‘You should talk to my son,’ she says. ‘I think you’d get along. He had cancer, but he’s recovering now. He gets down sometimes. I do too – or I used to. It’s better here. Sometimes I just sit awake in my bed for hours, thinking. They keep asking if I’m OK, but I’m fine. I’m just going through all this... stuff, in my head. Your book – I keep starting it, but then I get stuck with more...’
The musak has come back on, so I have to lean forward in my chair so that she can hear me. The easy-clean pad squeaks under me. One of my legs is going numb.
‘I used to stare at the sun,’ she says. Her eyes are quite... bloodshot. ‘I’d look at it for ages, and think I could see things there – like a sort of halo. I probably damaged my eyes – I can’t see a ball coming at me if someone throws one in my direction – but nobody told me I shouldn’t look at it.’
I agree that it probably did damage her eyes. She is remarkable.
‘This thing with your brain... your head. I’m not against it; I think it’s fascinating. But how do you...? How does it work?’ she asks.
‘Well, the brain is a physical thing. It’s made of atoms, like everything else. So I’m very curious to know whether it can be “put on hold” in some way. They idea of cryonics is to do that using ultra-cold temperatures to stop all chemical reactions – to stop all decay. It’s an experiment. It’s about potentialities – I’m trying to leave open the small possibility that some future technology might fix me and revive me,’ I explain.
‘The brain is amazing. I sometimes wonder if we have any idea how to use it properly,’ she says, smiling. Her hand smooths down the cover of the newly signed book.
‘I met Doris Stokes, you know. She came into the shop where I was working when I was young. You won’t believe any of this, but she told me a lot of things about my life that have turned out to be true.’
‘If you mean I don’t believe she could predict your future, you’re right,’ I say. ‘But I do find it fascinating that some people have that skill, that level of... empathy, where they can tune into other people and make guesses so good that they sound like they must be psychic.’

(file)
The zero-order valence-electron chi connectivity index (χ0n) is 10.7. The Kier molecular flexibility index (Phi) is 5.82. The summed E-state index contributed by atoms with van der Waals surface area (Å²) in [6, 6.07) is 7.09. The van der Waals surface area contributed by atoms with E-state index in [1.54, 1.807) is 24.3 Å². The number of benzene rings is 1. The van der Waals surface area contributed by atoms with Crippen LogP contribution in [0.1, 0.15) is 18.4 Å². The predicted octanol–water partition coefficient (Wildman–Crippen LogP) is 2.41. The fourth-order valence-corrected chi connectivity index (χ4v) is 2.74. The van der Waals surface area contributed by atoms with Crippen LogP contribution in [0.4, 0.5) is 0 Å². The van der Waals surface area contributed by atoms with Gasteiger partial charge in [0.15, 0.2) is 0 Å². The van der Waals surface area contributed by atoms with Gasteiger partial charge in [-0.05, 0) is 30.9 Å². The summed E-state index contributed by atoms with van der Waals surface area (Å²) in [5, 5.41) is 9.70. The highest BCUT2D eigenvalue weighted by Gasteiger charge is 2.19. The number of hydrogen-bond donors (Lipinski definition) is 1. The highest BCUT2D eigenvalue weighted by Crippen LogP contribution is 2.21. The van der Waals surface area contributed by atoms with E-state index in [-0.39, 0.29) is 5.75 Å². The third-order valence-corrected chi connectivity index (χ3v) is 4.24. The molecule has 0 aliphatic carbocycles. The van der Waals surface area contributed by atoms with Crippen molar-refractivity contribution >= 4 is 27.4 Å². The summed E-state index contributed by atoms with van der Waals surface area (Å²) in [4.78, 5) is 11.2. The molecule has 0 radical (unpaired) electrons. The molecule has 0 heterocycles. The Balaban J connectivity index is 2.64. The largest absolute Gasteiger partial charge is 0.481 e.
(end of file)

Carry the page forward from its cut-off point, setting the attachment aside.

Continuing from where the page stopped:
The Catholic priest two sensible chairs across the lounge from us raises his voice as he switches into formal prayer mode. Is this a competition? He is kneeling in front of one of the other residents, eyes tight shut, holding her hands.
Ruby is oblivious. We continue our catechism.
‘But Swein Macdonald said similar things. I met him too, much later, when I was married. He said there was something special about me. He said I’d be happy. And I am, now.’
‘I’ll bet he could see that you were curious, looking for something. A lot of people mistake that for some kind of “spirituality”,’ I say.
‘Oh, I go to the church service every week,’ she says.
‘Good entertainment?’ I ask.
‘Well... a lot of it just makes me angry.’
It makes me angry, too. These people are like vultures. Stupid fat head on white collar with his intrusive, empty words and contact. Leave. Her. Alone. ‘Me too,’ I say. ‘Any notion of “God” is sort of “out of bounds” – there are no useful questions we can ask about a being who is supposed to exist “outside” of everything we can ask questions about, if you see what I mean. It’s a blind alley.’
‘When I was living up north – when I was married – my husband started to drink a lot. He beat me sometimes,’ she says.
With those red-ringed whites, I can’t tell whether she’s about to cry or not. ‘I’m so sorry to hear that, Ruby. I...’
‘I could take it, most of the time,’ she says. ‘I didn’t stop thinking. I suppose I was in a world of my own. Then, later, I was taking a lot of co-codamol, and that didn’t help.’ This without a hint of bitterness.
‘I hope you keep pondering things... keep thinking. I know it’s difficult for people. They think we’re being weird or awkward. But it’s how we are... how we make sense of things... not that there’s any ultimate sense to be made, of course.’
The musak is now a 60s/70s pop compilation. Telstar, I think, I used to have that somewhere. Odd tracks. Not like stuff they usually play in here.
‘Well,’ Ruby says, looking over her shoulder to where my wife is sitting with my mother-in-law, ‘I’m keeping you from the person you actually came to visit.’
‘Not at all,’ I assure her. ‘I’ve really enjoyed our chat.’ I stretch my numb legs and stand up.
‘So have I,’ Ruby says, rising slowly to her feet. ‘Thank you.’
Oh how she deserves another chance. Another crack at this thing. Why did nobody take the time to listen to her properly, to... nurture her?
She beams and blinks her two wide coronas at me before joining the shuffling, zimmering throng leaving this mortal lounge for the dining room, and the next scheduled meal break.